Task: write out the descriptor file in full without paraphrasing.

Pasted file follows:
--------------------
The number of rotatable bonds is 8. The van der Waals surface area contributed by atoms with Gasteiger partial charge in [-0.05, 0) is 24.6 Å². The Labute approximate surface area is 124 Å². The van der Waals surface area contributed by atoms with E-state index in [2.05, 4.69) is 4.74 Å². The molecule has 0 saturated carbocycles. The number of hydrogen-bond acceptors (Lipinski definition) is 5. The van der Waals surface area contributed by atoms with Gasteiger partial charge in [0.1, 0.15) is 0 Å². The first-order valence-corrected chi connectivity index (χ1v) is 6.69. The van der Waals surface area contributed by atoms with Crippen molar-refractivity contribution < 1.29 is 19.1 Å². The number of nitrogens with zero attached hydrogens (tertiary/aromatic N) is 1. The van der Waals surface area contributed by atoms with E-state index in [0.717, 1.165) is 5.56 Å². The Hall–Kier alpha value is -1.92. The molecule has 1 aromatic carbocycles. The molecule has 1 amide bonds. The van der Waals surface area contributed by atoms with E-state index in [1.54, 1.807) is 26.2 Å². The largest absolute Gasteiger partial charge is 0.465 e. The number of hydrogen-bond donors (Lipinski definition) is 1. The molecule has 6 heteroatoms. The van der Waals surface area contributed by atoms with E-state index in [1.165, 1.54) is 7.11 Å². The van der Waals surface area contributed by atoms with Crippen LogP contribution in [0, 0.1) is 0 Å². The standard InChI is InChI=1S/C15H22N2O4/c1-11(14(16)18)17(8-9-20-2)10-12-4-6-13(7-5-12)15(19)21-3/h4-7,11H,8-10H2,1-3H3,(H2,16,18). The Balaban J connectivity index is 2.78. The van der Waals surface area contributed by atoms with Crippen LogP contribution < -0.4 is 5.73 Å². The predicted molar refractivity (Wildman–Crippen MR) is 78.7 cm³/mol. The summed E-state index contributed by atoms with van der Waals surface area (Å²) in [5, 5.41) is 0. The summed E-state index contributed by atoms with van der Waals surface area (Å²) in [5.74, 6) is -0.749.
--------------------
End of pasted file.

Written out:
The number of rotatable bonds is 8. The van der Waals surface area contributed by atoms with Gasteiger partial charge in [-0.05, 0) is 24.6 Å². The Labute approximate surface area is 124 Å². The van der Waals surface area contributed by atoms with E-state index in [2.05, 4.69) is 4.74 Å². The molecule has 0 saturated carbocycles. The number of hydrogen-bond acceptors (Lipinski definition) is 5. The van der Waals surface area contributed by atoms with Gasteiger partial charge in [0.1, 0.15) is 0 Å². The first-order valence-corrected chi connectivity index (χ1v) is 6.69. The van der Waals surface area contributed by atoms with Crippen molar-refractivity contribution < 1.29 is 19.1 Å². The number of nitrogens with zero attached hydrogens (tertiary/aromatic N) is 1. The van der Waals surface area contributed by atoms with E-state index in [0.717, 1.165) is 5.56 Å². The Hall–Kier alpha value is -1.92. The molecule has 1 aromatic carbocycles. The molecule has 1 amide bonds. The van der Waals surface area contributed by atoms with E-state index in [1.54, 1.807) is 26.2 Å². The largest absolute Gasteiger partial charge is 0.465 e. The number of hydrogen-bond donors (Lipinski definition) is 1. The molecule has 6 heteroatoms. The van der Waals surface area contributed by atoms with E-state index in [1.165, 1.54) is 7.11 Å². The van der Waals surface area contributed by atoms with Crippen LogP contribution in [0, 0.1) is 0 Å². The standard InChI is InChI=1S/C15H22N2O4/c1-11(14(16)18)17(8-9-20-2)10-12-4-6-13(7-5-12)15(19)21-3/h4-7,11H,8-10H2,1-3H3,(H2,16,18). The Balaban J connectivity index is 2.78. The van der Waals surface area contributed by atoms with Crippen LogP contribution < -0.4 is 5.73 Å². The predicted molar refractivity (Wildman–Crippen MR) is 78.7 cm³/mol. The summed E-state index contributed by atoms with van der Waals surface area (Å²) in [5, 5.41) is 0. The summed E-state index contributed by atoms with van der Waals surface area (Å²) in [5.74, 6) is -0.749.